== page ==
First Commercial Hydrogen Filling Station Opens
SunHydro opens a solar-powered hydrogen station in suburban Connecticut with an eye toward an East Coast chain
20 October 2010—A "hydrogen highway" stretching from Florida to Maine came a little closer to reality last week. Last Friday, start-up firm SunHydro opened the first privately funded hydrogen filling station for fuel-cell-powered cars and buses in the United States.
The filling station, which is located in Wallingford, Conn., sells hydrogen that is generated on-site using electricity from solar cells. The electricity is used to split water using hydrolysis technology developed by SunHydro’s 14-year-old parent company, Proton Energy Systems. It is only one of about 70 such stations peppered around the country, most of which are in California. However, many of these stations are not in operation or are limited to use by people in government or academia. SunHydro’s station is open to the public.
"Not only are there zero emissions with this method," says Rob Friedland, president and CEO of Proton, "but this offers a retail-transaction feel for refueling."
Fuel will be sold by the kilogram instead of the gallon. "Beyond that metric difference, the experience [of fueling] will be the same," says Larry Moulthrop, Proton’s cofounder. With today’s hydrogen cars, it would take 4 to 5 kilograms to fill an SUV-size vehicle, such as the Toyota Highlander, at a cost of about US $60, according to SunHydro’s founder, Tom Sullivan. That much hydrogen should give the car a range of about 640 kilometers per fill-up. "Similar to a regular car," he says.
The station’s solar panels provide 75 kilowatts of electricity to a device that splits deionized water using what’s called a proton exchange membrane. This is a semipermeable membrane that conducts protons while being impermeable to hydrogen. From there, the hydrogen is compressed and stored in six 4-meter-long tanks. At the nozzle, the hydrogen has a pressure of about 10 000 psi (69 000 kilopascals).
SunHydro has bigger plans than just a station in Wallingford. Sullivan—who made his fortune from hardwood flooring company Lumber Liquidators—says he is planning nine stations along the East Coast of the United States. And from there, who knows? "Eventually there will be a product that people could sell, a containerized [version of the SunHydro station]…that we could ship anywhere in the world." The portable station would be 2.4 meters wide by 12 meters long and could fuel about 10 hydrogen cars per day, says Sullivan. He estimates the cost of the station will be between $100 000 and $200 000.
These stations don’t need to rely on solar energy. "If the station is in a place that could have a wind turbine, we’d use that as well. But initially it’s sun-powered," Sullivan says.
Bjorn Simonsen, chairman of Norway’s hydrogen highway, HyNor, says Sullivan’s vision is "bold" and admires his "fire." But he thinks it’s important to have more than one refueling station in a city, or people won’t buy the cars. "It would be better to have two stations in four cities rather than one in nine cities all up along the East Coast," because if one is closed, the driver has an option to go elsewhere, he says.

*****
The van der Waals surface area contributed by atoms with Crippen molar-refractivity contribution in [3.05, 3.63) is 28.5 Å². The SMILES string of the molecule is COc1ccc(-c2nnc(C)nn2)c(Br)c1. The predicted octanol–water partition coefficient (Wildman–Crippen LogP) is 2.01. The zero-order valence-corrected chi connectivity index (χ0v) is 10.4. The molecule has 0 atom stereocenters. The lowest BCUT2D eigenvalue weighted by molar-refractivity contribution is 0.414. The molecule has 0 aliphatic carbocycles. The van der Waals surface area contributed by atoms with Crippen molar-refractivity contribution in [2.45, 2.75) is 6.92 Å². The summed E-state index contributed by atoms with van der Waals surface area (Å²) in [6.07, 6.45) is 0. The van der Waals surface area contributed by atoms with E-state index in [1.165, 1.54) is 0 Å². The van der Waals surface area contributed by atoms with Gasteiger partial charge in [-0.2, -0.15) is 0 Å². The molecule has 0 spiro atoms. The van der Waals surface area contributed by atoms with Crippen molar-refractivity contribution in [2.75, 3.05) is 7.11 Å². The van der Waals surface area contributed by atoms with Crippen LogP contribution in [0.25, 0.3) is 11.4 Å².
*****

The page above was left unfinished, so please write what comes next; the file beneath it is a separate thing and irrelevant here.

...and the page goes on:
Sullivan and his team now plan to travel west with their hydrogen highway concept. And Toyota is along for the ride. It announced a deal with SunHydro back in August to have 10 fuel-cell-hybrid vehicles (FCHV) test driven by Proton staff and members of the Wallingford community. A handful of those cars were at SunHydro’s ribbon cutting. IEEE Spectrum took a test drive, and the experience was completely noiseless—just the rub of wheels on pavement.
Craig Scott, manager for Toyota Motor Sales advanced technology vehicles, says that although its FCHVs are not yet for sale, "we’ve increased the number of units from 2 in 2001 to about 105 units now."
Auto companies such as GM, Daimler, and Honda have pilot lease programs going on in the United States as well. While other manufacturers, such as Hyundai, report that they are nearly ready to go, the target for commercialization for most auto manufacturers is some time in 2015.
GM spokesperson Scott Fosgard says its fuel-cell car program, Project Driveway, has given the company valuable information about how close customers want to be to a refueling station, among other things.
Even with car companies promising to deliver hydrogen vehicles, SunHydro will have a difficult time finding enough customers. The company might be helped by Sullivan’s almost missionary zeal; he is adamant that a lack of reliance on foreign and dirty fuel is not only noble but necessary—even though the current state of hydrogen filling stations is not perfect.
"There’s a lot of delivered hydrogen [in the United States] that is not produced on-site, but…it’s better than buying fuel from the Middle East, and it’s better than gasoline," Sullivan says.
Catherine Dunwoody, executive director of the California Fuel Cell Partnership, agrees. "Even when you make hydrogen from natural gas, it’s still green [because] it reduces CO2 emissions by at least half, and the hydrogen fuel cell is two to three times more efficient than burning fuel in an engine."
It’s clear that some of Sullivan’s zeal is rubbing off. Speaking at the ribbon cutting, Congresswoman Rosa DeLauro, who represents Wallingford and its surrounding areas, called this "nothing less than a Kitty Hawk moment."
About the Author
Laurie Wiegler is a freelance journalist in Connecticut.
To Probe Further
The National Hydrogen Association (NHA) Web site lists hydrogen filling stations in the United States. (Editor’s note: Some of the stations on the list are in the planning stage or are otherwise inactive.)